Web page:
It started small, with 20 elementary schools eating fresh local lunch every Thursday. Now, San Diego Unified School District’s farm-to-school menus are being served up at over 220 schools in the district to 132,000 kids. The ultimate goal is to have all 26 million meals a year be fresh, local and made from scratch, and district officials believe it can be done.
“We were able to grow the program rapidly,” says Tara McNamara, marketing coordinator for the district’s Food and Nutrition Services department. “We started last October at 20 elementary schools, and that expanded to 60 by the end of last school year. Now we’ve got 225 at the beginning of this year.”
Five years ago, with no farming experience, Pierre Sleiman founded Go Green Agriculture. Today, the Encinitas, California company is one of the largest organic hydroponic operations in the United States.
Go Green Agriculture, last featured in Seedstock here, grows a variety of certified organic crops hydroponically in its five-acre greenhouse. They include Butter Lettuce, Red Salanova lettuce, basil, and watercress.
Not only was Sleiman embarking on a new adventure when starting Go Green Agriculture — he was also leading the charge in large-scale hydroponics. Because there was a lack of established standards and best practices to guide organic hydroponics farmers, Sleiman became involved in the regulatory side of things by lobbying USDA and other organizations.
In addressing homelessness with an aquaponics training program, Solutions Farms provides an opportunity for families to regain not only their financial footing and place in the community, but also their security and happiness. Solution Farms is a program that was created by Solutions for Change, a Vista, California-based nonprofit established in 1999 to address local family homelessness in innovative ways.
Kevin Gorham is the aquaponics specialist at Solution Farms. He came to the initiative with little experience, but plenty of enthusiasm.
“I heard about this place being built, so I drove over here and introduced myself. I just kept bothering them and telling them I’d like a job here. Once the system was up and going, they hired me to stay on and help manage and run it,” says Gorham. “I learned a lot more through my hands-on experience working here over the last three years.”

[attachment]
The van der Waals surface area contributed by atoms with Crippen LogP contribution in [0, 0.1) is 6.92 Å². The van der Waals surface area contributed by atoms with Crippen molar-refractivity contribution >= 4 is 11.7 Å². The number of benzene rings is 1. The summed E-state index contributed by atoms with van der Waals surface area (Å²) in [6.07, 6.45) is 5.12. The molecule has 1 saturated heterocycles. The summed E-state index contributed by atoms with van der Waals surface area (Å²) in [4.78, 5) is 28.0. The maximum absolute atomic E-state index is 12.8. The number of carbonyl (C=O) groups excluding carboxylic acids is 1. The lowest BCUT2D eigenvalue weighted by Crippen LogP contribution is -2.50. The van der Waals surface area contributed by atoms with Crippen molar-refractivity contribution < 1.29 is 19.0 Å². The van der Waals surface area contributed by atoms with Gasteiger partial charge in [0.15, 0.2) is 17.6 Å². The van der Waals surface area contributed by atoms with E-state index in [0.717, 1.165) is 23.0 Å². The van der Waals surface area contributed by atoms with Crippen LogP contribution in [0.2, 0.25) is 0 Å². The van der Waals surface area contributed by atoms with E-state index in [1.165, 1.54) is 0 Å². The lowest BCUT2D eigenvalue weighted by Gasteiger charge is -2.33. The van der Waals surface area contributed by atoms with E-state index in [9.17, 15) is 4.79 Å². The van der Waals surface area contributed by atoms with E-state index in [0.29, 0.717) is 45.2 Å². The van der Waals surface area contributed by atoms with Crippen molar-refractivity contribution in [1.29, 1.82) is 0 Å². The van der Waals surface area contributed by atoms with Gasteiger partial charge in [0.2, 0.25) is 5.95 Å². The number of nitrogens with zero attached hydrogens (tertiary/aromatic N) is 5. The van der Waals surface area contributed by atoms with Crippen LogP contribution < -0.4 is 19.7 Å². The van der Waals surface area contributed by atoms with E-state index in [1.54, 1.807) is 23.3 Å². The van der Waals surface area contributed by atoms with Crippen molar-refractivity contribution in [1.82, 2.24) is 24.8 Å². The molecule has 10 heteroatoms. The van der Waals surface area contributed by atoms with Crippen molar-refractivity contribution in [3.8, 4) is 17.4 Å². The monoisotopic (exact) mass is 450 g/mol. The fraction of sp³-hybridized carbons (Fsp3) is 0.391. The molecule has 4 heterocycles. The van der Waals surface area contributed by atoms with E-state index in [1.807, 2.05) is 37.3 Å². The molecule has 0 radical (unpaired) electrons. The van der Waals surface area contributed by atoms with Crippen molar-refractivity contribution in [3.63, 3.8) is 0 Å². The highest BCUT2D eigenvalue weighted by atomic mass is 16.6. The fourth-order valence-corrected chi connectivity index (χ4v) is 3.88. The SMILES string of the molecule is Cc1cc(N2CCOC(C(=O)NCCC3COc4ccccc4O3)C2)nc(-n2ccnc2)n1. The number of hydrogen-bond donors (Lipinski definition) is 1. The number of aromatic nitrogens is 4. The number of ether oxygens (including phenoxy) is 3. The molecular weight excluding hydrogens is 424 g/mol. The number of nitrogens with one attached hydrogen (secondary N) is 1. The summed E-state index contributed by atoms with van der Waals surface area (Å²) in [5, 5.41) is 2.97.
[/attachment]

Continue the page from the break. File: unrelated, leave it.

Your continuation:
Urban agriculture is thriving in San Diego, thanks in part to [email protected] Urban Farm, a working farm in downtown San Diego that serves as an outdoor classroom for San Diego City College’s sustainable urban agriculture program.
Seedstock caught up with Damian Valdez, an urban farmer at the downtown San Diego farm, to see how the farm has progressed in recent years and what’s in store for it in the future.
Have you been able to boost production on the farm? If so, how?
We’ve been cataloging everything and collecting data because we’ve been expanding. We went from a garden setting into being more production-focused. What makes it difficult for us to keep the numbers as accurate as possible is that I’m only paid 25 hours to be there. So even though we try to weigh everything that leaves the farm, we’re not always able to harvest everything off the farm. So for us, making sure that we get things to market is rather difficult. Sometimes we’re losing a lot of poundage that just goes back into compost or gets donated.
Established in 2008, Urban Plantations was one of the nation’s first edible landscaping companies. Offering year-round organic gardening and landscaping services to corporate, residential and assisted-living clients, this small company of 11 continues to grow while providing jobs and quality organic food to residents in the San Diego area.
“We were one of the first of our kind. When we started the business, there was no model for us to pull from. We were, I feel, like true entrepreneurs. We weren’t starting a dry cleaning business or something like that. We had to figure out how to market a business that didn’t really exist,” says Karen Contreras, founder, president and CEO of the company.